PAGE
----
There were a lot of things [at Rockstar] that started and never happened, like a GTA MMO.
Speaking to Mika, he elaborates on the nature of these talks. "They told us that they wanted to create a Game Boy Advance game that was all original and that they wanted to focus on telling a story in the game," he tells us. "We'd known Susan for a while, so she had told us that there were a couple of attempts at doing a Game Boy Advance game, but she didn't tell us how far they had gone or anything like that. I think she was basically giving us a heads up of like, 'You know, we could probably get halfway through this and it could go away.' So, she was more or less saying, 'If you're ready for a production like this, you're welcome to it'. And we're all big fans of the series, so it's like, 'Yeah, we really want to do it.'"
Working With Rockstar
Because of these two previous attempts at bringing Grand Theft Auto to the Game Boy Advance, there's since been a lot of rumours and speculation about whether Digital Eclipse ended up reusing any assets or code from any of these projects or whether it started again entirely from scratch. Both Mika and Schallock deny that any programming, art, or specific story elements were recycled from either the Crawfish or Destination Software attempts. Instead, they claim that the project was a total reset back to square one, with Rockstar meeting with Digital Eclipse in its Broadway offices in New York early on to discuss a potential direction for the handheld game.
"There was a lot of speculation [about that] for years and we didn't even know," says Mika. "People thought like we were using an engine from somebody or we were doing something else or whatever, but the reality is we were just contacted by Rockstar via Take-Two and a friend that we had worked with for many years."
The artist Dan Schallock clarifies, "We were definitely not taking art from another developer and I’m almost 100% positive on the programming side that there was no code that was reused. Part of that is just Cathryn [Mataga] is like a brilliant programmer, and she doesn’t use anybody’s code. Even if the code is [there], Cathryn is like, ‘What do you want it to do? Oh, okay, I’m just going to redo that. We’re going to redo that and it’s going to do this.’"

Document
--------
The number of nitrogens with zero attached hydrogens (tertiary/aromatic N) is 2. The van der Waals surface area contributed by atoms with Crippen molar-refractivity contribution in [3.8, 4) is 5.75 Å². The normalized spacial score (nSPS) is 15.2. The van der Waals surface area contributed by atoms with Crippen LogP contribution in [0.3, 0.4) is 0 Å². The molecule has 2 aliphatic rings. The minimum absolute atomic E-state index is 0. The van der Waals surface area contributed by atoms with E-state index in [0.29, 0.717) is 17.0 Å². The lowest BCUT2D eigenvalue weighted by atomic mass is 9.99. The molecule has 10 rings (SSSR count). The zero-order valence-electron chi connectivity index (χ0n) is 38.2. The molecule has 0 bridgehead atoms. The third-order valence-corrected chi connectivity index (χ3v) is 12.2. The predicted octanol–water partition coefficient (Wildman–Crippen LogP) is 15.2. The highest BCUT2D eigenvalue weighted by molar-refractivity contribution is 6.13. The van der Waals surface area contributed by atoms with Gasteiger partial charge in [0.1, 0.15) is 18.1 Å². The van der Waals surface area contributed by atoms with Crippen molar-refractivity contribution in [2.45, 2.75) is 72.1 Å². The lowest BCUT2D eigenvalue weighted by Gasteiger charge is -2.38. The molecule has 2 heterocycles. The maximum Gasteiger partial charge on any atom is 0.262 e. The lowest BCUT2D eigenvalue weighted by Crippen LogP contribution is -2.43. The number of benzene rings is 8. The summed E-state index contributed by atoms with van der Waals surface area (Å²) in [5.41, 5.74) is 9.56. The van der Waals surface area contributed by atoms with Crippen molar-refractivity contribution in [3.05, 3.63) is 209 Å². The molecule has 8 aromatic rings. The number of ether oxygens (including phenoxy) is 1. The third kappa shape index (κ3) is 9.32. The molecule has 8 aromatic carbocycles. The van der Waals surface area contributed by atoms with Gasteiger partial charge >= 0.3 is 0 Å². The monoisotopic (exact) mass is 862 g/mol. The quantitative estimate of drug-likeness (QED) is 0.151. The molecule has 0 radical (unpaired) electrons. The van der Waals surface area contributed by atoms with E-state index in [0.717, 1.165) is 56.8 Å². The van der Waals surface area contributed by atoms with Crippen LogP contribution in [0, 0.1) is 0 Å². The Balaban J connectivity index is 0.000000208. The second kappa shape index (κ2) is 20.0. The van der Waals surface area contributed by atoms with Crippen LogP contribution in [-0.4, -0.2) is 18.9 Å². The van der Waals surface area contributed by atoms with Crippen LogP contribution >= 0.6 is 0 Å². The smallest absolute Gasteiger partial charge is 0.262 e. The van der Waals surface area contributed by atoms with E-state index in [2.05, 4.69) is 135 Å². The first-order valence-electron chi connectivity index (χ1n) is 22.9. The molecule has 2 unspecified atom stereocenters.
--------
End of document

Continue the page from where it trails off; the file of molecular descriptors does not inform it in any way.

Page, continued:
According to those we spoke to, the early meetings with Rockstar left a huge impression on the Digital Eclipse team. Not least because of the massive difference in scale between the small, clubhouse-like Californian company and the gaming behemoth that Rockstar New York was growing into at the time.
"We flew out to New York to meet with the Rockstar guys," Schallock recalls, "And that was really impressive because they were this big studio making really big stuff. [Of course], this is entirely anecdotal so I don't know how useful it will be, but I remember that was when [BlackBerrys] had just come out. So, I like knew one or two people that had a [Blackberry]. And like, I remember them telling me that everybody in the company got a [BlackBerry] as a company phone. I was like ‘Wow, this is a huge studio.’"
Mika adds, "I remember going up this big elevator to like these lavish offices, and Sam and everybody, they were all pleasant people. [...] Rich Rosado [the producer on the handheld project] was like our tour guide — him and Susan. And when we were in a room after the meeting, he was just like, 'Here's the deal. This thing is blowing up. We've got all this stuff going on. Crazy politics. It's cutthroat.' And he was like 'My job's to make sure none of that gets to you guys and if I don't talk to you guys for a couple of days, I'm either dead or I'm really trying to get this thing sorted out.'"